Wednesday 30 July 2008

How to make nettle tea

As well as growing food, we also forage for it wild. Whilst most people treat nettles as a weed that stings you, we treat it as a food source. Its full of iron and makes a good soup and tea and can go into flans or can be steamed or boiled to use as a veg on your dinner plate. (It's very similar in that respect to spinach.)

Here's another of my videos. This one is about: How to make nettle tea.

You should use green young leaves on nettle plants. Bigger older ones are bitter in taste. Don't forget the gloves when picking nettle leaves, though the stinging bit is only on the edge of the leaves.

Tea making is simple and can use either fresh or dried leaves. Simply put the leaves into a clean tea pot and add boiling water. Leave to brew for a couple of minutes and then drink. You can have it neat or add a slice of lemon (which apparently changes it to a pinkish colour though I haven't tried that before).

How to make raspberry jam and gin

If you are heading for self-sufficiency, you need to know how to preserve fruit. There will be times when there is an abundance of produce so that's when jam making and pickling come into play.

Making raspberry jam and gin is explained on this video I made: How to make raspberry jam and gin.

Basically for jam, you need same weight of sugar to raspberries and 2 lemons per kilo of raspberries.

  • grate rind off lemons and then squeeze them

  • add lemon rind and juice to raspberries in jam pan

  • bring to boil and simmer until the fruit as broken up

  • add in sugar and keep stirring and simmering until the setting point as been reached (when the jam develops a skin)

  • put into warm jam jars.

For raspberry gin you need 600g of raspberries, 300 of caster sugar and a 75cl bottle of cheap gin:

  • mix raspberries and sugar together in pickling jar with the gin.

  • close jar and shake

  • leave to stand for 3 months, shaking occasionally

  • after 3 months enjoy!

Saturday 26 July 2008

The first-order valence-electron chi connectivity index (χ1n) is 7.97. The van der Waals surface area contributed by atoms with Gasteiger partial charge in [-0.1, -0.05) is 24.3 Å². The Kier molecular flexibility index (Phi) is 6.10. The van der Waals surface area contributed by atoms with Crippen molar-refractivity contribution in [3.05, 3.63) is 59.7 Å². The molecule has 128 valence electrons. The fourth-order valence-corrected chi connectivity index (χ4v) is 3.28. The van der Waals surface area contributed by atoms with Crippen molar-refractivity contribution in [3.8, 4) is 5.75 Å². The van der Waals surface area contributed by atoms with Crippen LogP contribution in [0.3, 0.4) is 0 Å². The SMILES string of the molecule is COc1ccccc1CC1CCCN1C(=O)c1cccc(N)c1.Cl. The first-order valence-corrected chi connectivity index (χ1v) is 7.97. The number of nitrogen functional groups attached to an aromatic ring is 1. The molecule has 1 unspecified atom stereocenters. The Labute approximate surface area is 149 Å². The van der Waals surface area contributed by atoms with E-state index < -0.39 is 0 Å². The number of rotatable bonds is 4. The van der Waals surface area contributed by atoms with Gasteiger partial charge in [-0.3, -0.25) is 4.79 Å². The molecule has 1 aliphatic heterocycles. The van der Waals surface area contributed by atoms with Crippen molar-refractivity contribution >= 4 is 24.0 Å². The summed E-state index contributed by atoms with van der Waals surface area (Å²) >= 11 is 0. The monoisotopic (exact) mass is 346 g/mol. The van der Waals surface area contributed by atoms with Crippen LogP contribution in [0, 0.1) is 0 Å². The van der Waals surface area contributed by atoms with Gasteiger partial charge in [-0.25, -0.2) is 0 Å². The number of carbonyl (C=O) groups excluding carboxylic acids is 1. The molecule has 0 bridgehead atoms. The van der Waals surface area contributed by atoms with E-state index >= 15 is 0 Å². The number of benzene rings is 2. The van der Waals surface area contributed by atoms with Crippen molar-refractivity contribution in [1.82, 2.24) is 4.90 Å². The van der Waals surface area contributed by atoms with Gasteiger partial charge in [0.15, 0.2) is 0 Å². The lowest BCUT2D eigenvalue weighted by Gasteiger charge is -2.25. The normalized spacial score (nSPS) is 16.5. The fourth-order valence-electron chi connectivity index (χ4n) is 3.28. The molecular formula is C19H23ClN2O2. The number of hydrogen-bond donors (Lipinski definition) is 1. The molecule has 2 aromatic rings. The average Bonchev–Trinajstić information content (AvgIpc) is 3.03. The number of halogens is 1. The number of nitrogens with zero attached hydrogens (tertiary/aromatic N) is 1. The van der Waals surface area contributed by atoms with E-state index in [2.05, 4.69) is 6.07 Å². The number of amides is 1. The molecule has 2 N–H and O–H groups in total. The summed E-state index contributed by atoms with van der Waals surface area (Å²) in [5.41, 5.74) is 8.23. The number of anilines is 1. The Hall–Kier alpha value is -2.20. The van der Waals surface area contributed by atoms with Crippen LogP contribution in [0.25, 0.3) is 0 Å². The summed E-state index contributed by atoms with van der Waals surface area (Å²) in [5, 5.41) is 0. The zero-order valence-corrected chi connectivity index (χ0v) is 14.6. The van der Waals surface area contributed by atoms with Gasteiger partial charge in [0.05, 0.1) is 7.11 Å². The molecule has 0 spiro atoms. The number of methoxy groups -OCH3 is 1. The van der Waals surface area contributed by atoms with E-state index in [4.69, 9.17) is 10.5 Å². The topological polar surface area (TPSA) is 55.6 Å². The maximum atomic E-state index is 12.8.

Latest on the allotment

I am in London at the moment but David has sent me an update live from the allotment! We planted seeds last weekend for salad produce. I noticed through the week that the radishes have sprouted. Well, now comes the exciting news that the lettuce seeds are sprouting as well!

Salad crops are great for people who are starting out on growing a bit of their own food. They grow easily in pots and window boxes. We have a set of window boxes on our garden wall in London which we use for growing herbs but have used in the past for lettuce. Actually, most of them currently have a crop of sycamore saplings. This is my carbon sink. In a few years time, I will be looking for homes for them.

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Waste nothing!

As a society we are incredibly wasteful. I read an article the other day that showed the UK threw out everyday, over one million usable pots of yoghurt and over one million apples. I did have the figures for the number of sausages thrown out but I can't recall what it was. It was, pardon the pun, a jumbo figure. This level of waste is completely unsustainable. We simply cannot continue being so wasteful.

The easiest way to cut down on waste going into the waste stream is to get a compost bin. And start looking on waste as a resource rather than rubbish. Food scraps should go into a compost bin. But there are some waste foods that are still usable before they get to be compost.

Meat bones can be boiled for stock. If you don't want to boil them immediately, simply put your chicken carcass in a plastic carrier bag (another waste product!) and then place in the freezer. Boil up at a later date perhaps when you have more bones to add to your collection.

Chicken stock is a good base for soups and one I am planning soon is nettle soup. More about that at a later date.